"I look at this issue from the perspective of churches which enjoy good relationships with both the Presbyterian Church of Taiwan (a long time proponent of independence for Taiwan) and the China Christian Council (which carries on its woak under the principles of the Three Self Movement, and operates with the blessing of the Chinese government as long as it follows the conditions laid down under the freedom of religion laws of China). My church, The Presbyterian Church in Canada, is one of those churches.

    "We have had to walk a fine line between supporting the aspirations of Taiwanese Christians for independence on the one hand and, on the other hand, respecting the difficulties our Christian sisters and brothers in China would face if one of their western partner churches were to be seen to openly support Taiwanese independence and thus oppose the fiercely held position of the Chinese government that Taiwan is, and always has been, a province of China. We have not been able to speak out in unconditional support of Taiwanese independence, but we have stated clearly our support for the right of the people of Taiwan to determine their own future. This is, admittedly, a fine distinction, but it is ambiguous enough that our church partners on both sides of the strait can interpret it in ways that are favourable to their future aspirations and their current survival.

    "This is, I believe, similar to what you call the conundrum faced by the U.S. government as it seeks to walk the line between meaningful support for its long time ally, Taiwan, and its need to keep the Chinese government happy. The U.S. needs good relations with China for many reasons, not the least of which is its reliance upon China to keep North Korea in check, plus its heavy indebtedness to China, not to mention the importance of China as a major trading partner. Surely these are among the reasons that the U.S. finds it impossible to stand up in any meaningful way against the gross human rights violations of the Chinese government.

    "Historically, there is much evidence that China gave up its claim to Taiwan, both during and after Japan's occupation of that beknighted island. It seems to me that the just thing to do would be for the U.S. to stand firmly with Taiwan in its aspirations for independence and self-determination but, unfortunately, economics often trumps justice, so we can expect many more years of fence-sitting by the U.S. The conundrum will continue!"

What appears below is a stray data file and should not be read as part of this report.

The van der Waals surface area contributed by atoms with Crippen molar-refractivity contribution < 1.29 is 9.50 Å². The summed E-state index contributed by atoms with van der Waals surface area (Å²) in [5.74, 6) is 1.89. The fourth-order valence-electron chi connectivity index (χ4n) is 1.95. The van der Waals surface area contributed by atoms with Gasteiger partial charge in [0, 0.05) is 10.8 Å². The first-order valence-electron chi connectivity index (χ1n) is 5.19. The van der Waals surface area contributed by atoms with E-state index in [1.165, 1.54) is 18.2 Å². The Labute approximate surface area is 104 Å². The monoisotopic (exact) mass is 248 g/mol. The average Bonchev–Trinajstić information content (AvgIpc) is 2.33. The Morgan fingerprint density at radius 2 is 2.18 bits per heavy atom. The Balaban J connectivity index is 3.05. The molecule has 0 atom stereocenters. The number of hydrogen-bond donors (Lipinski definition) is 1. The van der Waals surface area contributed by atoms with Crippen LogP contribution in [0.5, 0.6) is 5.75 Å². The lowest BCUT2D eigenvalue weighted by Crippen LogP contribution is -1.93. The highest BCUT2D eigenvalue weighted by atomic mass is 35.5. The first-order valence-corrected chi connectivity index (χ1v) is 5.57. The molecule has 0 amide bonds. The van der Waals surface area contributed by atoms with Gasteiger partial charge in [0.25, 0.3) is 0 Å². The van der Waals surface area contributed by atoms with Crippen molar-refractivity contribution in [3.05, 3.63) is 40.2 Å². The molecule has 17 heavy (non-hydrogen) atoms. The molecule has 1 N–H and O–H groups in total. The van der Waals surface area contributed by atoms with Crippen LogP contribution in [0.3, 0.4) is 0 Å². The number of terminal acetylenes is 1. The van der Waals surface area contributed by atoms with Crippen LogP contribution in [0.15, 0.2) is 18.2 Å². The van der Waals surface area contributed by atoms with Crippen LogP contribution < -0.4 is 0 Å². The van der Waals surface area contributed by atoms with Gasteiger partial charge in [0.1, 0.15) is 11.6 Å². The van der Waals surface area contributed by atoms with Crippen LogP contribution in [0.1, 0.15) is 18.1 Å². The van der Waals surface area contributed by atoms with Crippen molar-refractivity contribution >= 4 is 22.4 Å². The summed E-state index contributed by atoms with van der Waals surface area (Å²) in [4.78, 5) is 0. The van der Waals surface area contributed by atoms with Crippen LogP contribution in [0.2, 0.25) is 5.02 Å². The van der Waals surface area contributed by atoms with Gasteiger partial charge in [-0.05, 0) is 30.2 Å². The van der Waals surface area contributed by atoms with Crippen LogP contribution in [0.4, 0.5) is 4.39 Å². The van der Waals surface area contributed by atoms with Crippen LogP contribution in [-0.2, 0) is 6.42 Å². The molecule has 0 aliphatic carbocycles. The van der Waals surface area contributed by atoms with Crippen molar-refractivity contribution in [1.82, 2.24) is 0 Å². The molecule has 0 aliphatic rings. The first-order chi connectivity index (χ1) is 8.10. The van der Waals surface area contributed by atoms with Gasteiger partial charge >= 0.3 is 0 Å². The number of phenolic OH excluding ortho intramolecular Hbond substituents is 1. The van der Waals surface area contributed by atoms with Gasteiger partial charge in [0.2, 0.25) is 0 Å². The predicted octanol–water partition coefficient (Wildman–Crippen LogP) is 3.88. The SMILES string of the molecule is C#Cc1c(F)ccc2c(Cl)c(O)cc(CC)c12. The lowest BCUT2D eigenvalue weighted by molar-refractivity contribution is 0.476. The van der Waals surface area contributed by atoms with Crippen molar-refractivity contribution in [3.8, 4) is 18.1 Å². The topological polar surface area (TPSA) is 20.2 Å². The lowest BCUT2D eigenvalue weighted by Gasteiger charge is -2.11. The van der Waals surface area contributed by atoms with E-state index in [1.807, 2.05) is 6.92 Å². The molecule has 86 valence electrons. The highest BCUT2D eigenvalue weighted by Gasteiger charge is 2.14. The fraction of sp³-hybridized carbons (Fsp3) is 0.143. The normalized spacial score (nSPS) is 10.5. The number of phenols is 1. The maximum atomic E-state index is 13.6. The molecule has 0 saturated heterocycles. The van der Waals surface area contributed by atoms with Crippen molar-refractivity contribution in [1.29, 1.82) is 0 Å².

4. Thinking Friend Les Hill, a retired missionary to Southeast Asia, wrote in an e-mail that Sun Yat Sen is also honored on Mainland China. Here is the response I made to him by e-mail that I am also sharing here:

    "Thanks for mentioning that there are memorials honoring Sun Yat Sen on Mainland China. While since 1950 he has been honored far more in Taiwan than on the Mainland, as I understand it, there are still remembrances of him there and some limited celebration of the 1911 revolution this year."

  5. I just returned from Okinawa, where I attended (as interpreter) the 3rd Asia Inter-Religious Conference on Article 9 of the Japanese Peace Constitution. In Okinawa October 10, 1944 is remembered as the day on which an estimated 90% of Naha was destroyed under heavy bombardment by US planes.

    Today Okinawa is the lynchpin of the so-called "good military balance" found along the West rim of the Pacific. The once-independent and peaceable Ryukyu Islands (now Okinawa) accounts for just 0.6% of Japanese land, but hosts 75% of Japan-based US military facilities/personnel. This is the largest concentration of US military might outside of the US. If the US was TRULY interested in upholding the principle of "self determination," US bases on Okinawa would have been removed decades ago, in accordance with the overwhelming will of Okinawans. This just to say, the "military balance" in East Asia is/has been "good" (i.e. lucrative) for military grifters everywhere---in US and Japan, in Taiwan and South Korea, AND in China and North Korea---but it has NOT been good for democracy, self-determination, justice, or peace anywhere.

    We're taught that the "Prince of Peace" greeted strangers with the words "Fear not." Surely such a man/God would not call upon followers to peddle lies on behalf of fear-and-security/war-mongers.

    The final statement of the inter-faith Article 9 Conference calls upon "the communities of faith in the United States to consider their complicity as US citizens in US policies toward Okinawa, examine their conscience, and join in advocacy for the closure of Futenma and other bases in Okinawa, as well as the abandonment of plans to build a new base in Henoko."

    Just imagine what might be accomplished if all the money and energy now wasted on fake security was channeled into peace-making.

  6. I appreciate Thinking Friend David McIntosh sharing about his recent activities in Okinawa and also his thoughts about the ongoing problem of the heavy ongoing U.S. military presence in that southernmost Japanese prefecture.

    I hadn't remembered the significance of October 10 for Naha, the largest city in and capital of Okinawa. Maybe I will make a blog posting about that on 10/10/12.